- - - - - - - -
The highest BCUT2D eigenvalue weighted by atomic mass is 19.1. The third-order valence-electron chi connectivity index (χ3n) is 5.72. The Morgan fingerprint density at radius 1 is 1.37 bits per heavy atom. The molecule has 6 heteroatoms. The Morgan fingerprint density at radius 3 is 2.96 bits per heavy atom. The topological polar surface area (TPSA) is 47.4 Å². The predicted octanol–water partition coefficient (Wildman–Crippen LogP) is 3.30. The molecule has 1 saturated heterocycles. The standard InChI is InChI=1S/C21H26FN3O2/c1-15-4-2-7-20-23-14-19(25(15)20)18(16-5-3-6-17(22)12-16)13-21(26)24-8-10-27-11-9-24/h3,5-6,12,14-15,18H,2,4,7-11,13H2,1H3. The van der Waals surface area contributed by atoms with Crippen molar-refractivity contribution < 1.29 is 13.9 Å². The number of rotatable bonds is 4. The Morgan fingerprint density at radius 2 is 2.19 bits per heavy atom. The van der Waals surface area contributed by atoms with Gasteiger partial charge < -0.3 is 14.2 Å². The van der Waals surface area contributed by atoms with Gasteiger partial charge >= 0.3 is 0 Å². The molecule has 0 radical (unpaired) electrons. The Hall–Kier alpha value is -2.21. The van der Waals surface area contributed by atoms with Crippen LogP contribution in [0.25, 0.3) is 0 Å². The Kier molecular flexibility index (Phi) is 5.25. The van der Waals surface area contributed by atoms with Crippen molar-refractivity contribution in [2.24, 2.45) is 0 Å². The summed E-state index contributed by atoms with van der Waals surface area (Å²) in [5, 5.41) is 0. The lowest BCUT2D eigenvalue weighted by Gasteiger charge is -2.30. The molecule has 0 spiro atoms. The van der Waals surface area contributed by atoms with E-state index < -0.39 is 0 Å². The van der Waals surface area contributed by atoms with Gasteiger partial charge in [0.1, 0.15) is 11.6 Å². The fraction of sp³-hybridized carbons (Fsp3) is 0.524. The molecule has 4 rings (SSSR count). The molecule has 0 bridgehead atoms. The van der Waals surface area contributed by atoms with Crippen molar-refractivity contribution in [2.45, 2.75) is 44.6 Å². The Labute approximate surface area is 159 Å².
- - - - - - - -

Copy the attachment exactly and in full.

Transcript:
The highest BCUT2D eigenvalue weighted by atomic mass is 19.1. The third-order valence-electron chi connectivity index (χ3n) is 5.72. The Morgan fingerprint density at radius 1 is 1.37 bits per heavy atom. The molecule has 6 heteroatoms. The Morgan fingerprint density at radius 3 is 2.96 bits per heavy atom. The topological polar surface area (TPSA) is 47.4 Å². The predicted octanol–water partition coefficient (Wildman–Crippen LogP) is 3.30. The molecule has 1 saturated heterocycles. The standard InChI is InChI=1S/C21H26FN3O2/c1-15-4-2-7-20-23-14-19(25(15)20)18(16-5-3-6-17(22)12-16)13-21(26)24-8-10-27-11-9-24/h3,5-6,12,14-15,18H,2,4,7-11,13H2,1H3. The van der Waals surface area contributed by atoms with Crippen molar-refractivity contribution < 1.29 is 13.9 Å². The number of rotatable bonds is 4. The Morgan fingerprint density at radius 2 is 2.19 bits per heavy atom. The van der Waals surface area contributed by atoms with Gasteiger partial charge < -0.3 is 14.2 Å². The van der Waals surface area contributed by atoms with Gasteiger partial charge >= 0.3 is 0 Å². The molecule has 0 radical (unpaired) electrons. The Hall–Kier alpha value is -2.21. The van der Waals surface area contributed by atoms with Crippen LogP contribution in [0.25, 0.3) is 0 Å². The Kier molecular flexibility index (Phi) is 5.25. The van der Waals surface area contributed by atoms with Crippen molar-refractivity contribution in [2.24, 2.45) is 0 Å². The summed E-state index contributed by atoms with van der Waals surface area (Å²) in [5, 5.41) is 0. The lowest BCUT2D eigenvalue weighted by Gasteiger charge is -2.30. The molecule has 0 spiro atoms. The van der Waals surface area contributed by atoms with E-state index < -0.39 is 0 Å². The van der Waals surface area contributed by atoms with Gasteiger partial charge in [0.1, 0.15) is 11.6 Å². The fraction of sp³-hybridized carbons (Fsp3) is 0.524. The molecule has 4 rings (SSSR count). The molecule has 0 bridgehead atoms. The van der Waals surface area contributed by atoms with Crippen molar-refractivity contribution in [2.45, 2.75) is 44.6 Å². The Labute approximate surface area is 159 Å².